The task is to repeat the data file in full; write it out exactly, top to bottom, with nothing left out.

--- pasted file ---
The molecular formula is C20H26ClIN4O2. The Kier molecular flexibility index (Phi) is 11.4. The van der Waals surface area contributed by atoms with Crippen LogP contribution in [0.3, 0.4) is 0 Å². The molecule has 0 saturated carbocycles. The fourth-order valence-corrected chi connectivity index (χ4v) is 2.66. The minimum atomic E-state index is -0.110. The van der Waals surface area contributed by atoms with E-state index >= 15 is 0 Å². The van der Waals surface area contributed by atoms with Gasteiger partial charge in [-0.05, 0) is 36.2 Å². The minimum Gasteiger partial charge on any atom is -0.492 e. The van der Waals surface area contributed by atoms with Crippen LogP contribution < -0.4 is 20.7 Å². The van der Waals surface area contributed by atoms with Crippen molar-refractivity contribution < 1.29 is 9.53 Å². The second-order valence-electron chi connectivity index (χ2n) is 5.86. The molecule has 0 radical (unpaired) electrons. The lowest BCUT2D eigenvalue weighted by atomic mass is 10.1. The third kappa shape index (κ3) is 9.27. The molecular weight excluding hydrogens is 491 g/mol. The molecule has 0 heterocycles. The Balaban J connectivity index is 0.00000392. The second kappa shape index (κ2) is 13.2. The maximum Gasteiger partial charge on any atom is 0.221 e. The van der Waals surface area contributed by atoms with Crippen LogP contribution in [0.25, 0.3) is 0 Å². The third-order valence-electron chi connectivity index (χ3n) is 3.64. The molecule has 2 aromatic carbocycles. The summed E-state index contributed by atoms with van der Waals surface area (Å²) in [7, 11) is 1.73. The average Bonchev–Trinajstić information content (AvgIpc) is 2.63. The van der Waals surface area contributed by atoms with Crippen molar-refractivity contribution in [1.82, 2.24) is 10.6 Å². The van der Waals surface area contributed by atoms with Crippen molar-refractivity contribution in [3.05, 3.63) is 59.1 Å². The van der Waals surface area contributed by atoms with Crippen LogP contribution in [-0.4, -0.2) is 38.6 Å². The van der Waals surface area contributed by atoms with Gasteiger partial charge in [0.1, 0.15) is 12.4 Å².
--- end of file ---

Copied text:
The molecular formula is C20H26ClIN4O2. The Kier molecular flexibility index (Phi) is 11.4. The van der Waals surface area contributed by atoms with Crippen LogP contribution in [0.3, 0.4) is 0 Å². The molecule has 0 saturated carbocycles. The fourth-order valence-corrected chi connectivity index (χ4v) is 2.66. The minimum atomic E-state index is -0.110. The van der Waals surface area contributed by atoms with E-state index >= 15 is 0 Å². The van der Waals surface area contributed by atoms with Gasteiger partial charge in [-0.05, 0) is 36.2 Å². The minimum Gasteiger partial charge on any atom is -0.492 e. The van der Waals surface area contributed by atoms with Crippen LogP contribution < -0.4 is 20.7 Å². The van der Waals surface area contributed by atoms with Crippen molar-refractivity contribution < 1.29 is 9.53 Å². The second-order valence-electron chi connectivity index (χ2n) is 5.86. The molecule has 0 radical (unpaired) electrons. The lowest BCUT2D eigenvalue weighted by atomic mass is 10.1. The third kappa shape index (κ3) is 9.27. The molecular weight excluding hydrogens is 491 g/mol. The molecule has 0 heterocycles. The Balaban J connectivity index is 0.00000392. The second kappa shape index (κ2) is 13.2. The maximum Gasteiger partial charge on any atom is 0.221 e. The van der Waals surface area contributed by atoms with Crippen LogP contribution in [0.25, 0.3) is 0 Å². The third-order valence-electron chi connectivity index (χ3n) is 3.64. The molecule has 2 aromatic carbocycles. The summed E-state index contributed by atoms with van der Waals surface area (Å²) in [7, 11) is 1.73. The average Bonchev–Trinajstić information content (AvgIpc) is 2.63. The van der Waals surface area contributed by atoms with Crippen molar-refractivity contribution in [1.82, 2.24) is 10.6 Å². The van der Waals surface area contributed by atoms with Crippen molar-refractivity contribution in [3.05, 3.63) is 59.1 Å². The van der Waals surface area contributed by atoms with Crippen LogP contribution in [-0.4, -0.2) is 38.6 Å². The van der Waals surface area contributed by atoms with Gasteiger partial charge in [0.1, 0.15) is 12.4 Å².